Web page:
New Delhi: The Greco-Roman style has always been a drawback for Indian wrestling. While the rise of Indian wrestling in recent years has largely been due to the freestyle categories, Greco-Roman has been the poor cousin, mostly relegated to the background.
However, if the performance at the Junior Asian Wrestling Championships here last week is anything to go by, Greco-Roman wrestling in India is showing signs of changing for the better.
With one gold, two silver and two bronze medals, the Greco-Roman wrestlers for once came close to matching their freestyle counterparts.
Sonu Khatri, the coach of the Indian Greco-Roman squad, is a proud man these days. Sitting among his students in the sweat-drenched warm-up hall at the Indira Gandhi Stadium — adjoining the main arena where the Junior Asian Championships was being held — Khatri was already dreaming of achieving greater glory in future.
“This time we have done really well in Greco-Roman categories. We had a three-month camp before the tournament where we tried to iron out weaknesses.
“We focussed more on the ground positions which has always been a weak point for Indian Greco-Roman wrestlers. In Greco-Roman wrestling, the ground positions hold a lot of importance. Most of our losses have been due to this reason. Unless you are perfect in both offensive and defensive moves in the ground positions, it is difficult to win against the best wrestlers,” Khatri told IANS.
“We also brought in foreign coaches for more specialised training on Greco-Roman techniques. The standing positions have always been our strong point. But is not that important as the ground positions decide the outcome of a bout. This new approach has borne fruit as several of our wrestlers have done well recently.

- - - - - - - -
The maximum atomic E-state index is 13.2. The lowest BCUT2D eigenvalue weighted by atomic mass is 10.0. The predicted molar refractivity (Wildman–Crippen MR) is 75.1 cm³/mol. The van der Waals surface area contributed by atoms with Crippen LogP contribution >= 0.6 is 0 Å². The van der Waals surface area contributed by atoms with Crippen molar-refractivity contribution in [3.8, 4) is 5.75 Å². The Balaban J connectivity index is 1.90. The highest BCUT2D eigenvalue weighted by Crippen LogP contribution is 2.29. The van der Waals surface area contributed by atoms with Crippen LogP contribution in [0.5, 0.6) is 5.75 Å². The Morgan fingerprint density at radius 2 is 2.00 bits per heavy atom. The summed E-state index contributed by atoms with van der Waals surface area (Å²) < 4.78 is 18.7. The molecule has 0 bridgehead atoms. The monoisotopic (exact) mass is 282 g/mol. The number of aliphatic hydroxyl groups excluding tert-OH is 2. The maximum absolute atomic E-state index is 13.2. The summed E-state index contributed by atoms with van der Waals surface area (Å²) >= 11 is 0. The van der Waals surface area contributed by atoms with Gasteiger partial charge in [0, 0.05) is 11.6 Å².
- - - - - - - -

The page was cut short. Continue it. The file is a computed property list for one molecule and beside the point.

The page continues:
“We have been doing better since last year, when we clinched a Greco-Roman medal at the World Championships after a gap of 17 years,” he added.
Khatri heaped praise on Sajan, who defeated Shayan Hossein Afifi of Iran 3-0 in the 77 kilogram final to win the only Greco-Roman gold for India. It was the lone defeat on the opening day of the competition for the Iranians, who had won four of the five gold on offer that day.
“He is a world class wrestler. He had taken bronze at last year’s World Championships. He had prepared very hard for this tournament. Before that, we had last taken a World Championships Greco-Roman medal when Mukesh Khatri got bronze in 2001,” he said.
“This is his last year at the junior level. Both the junior and senior World Championships will take place in September. We are confident that he will bag medals in both tournaments,” the coach added.
India also bagged a rare silver in the 130kg division after Aryan Panwar suffered a narrow defeat to Amin Mohammadzaman Mirzazadeh of Iran in the final. Panwar had done well before conceding a late point to lose 1-2.
“We have always done well in heavyweight categories in freestyle wrestling. But we have now started performing the Greco-Roman as well. Last year we got silver in the Asian Junior Championships and repeated that performance this year,” Khatri said.
“We were lagging behind in the Greco-Roman categories earlier. But those days are now over. We are now doing well ina consistent manner. Earlier, we used to be satisfied by just qualifying for the Olympics, Asian Games or World Championships. But now every wrestler competes with the aim of winning gold.”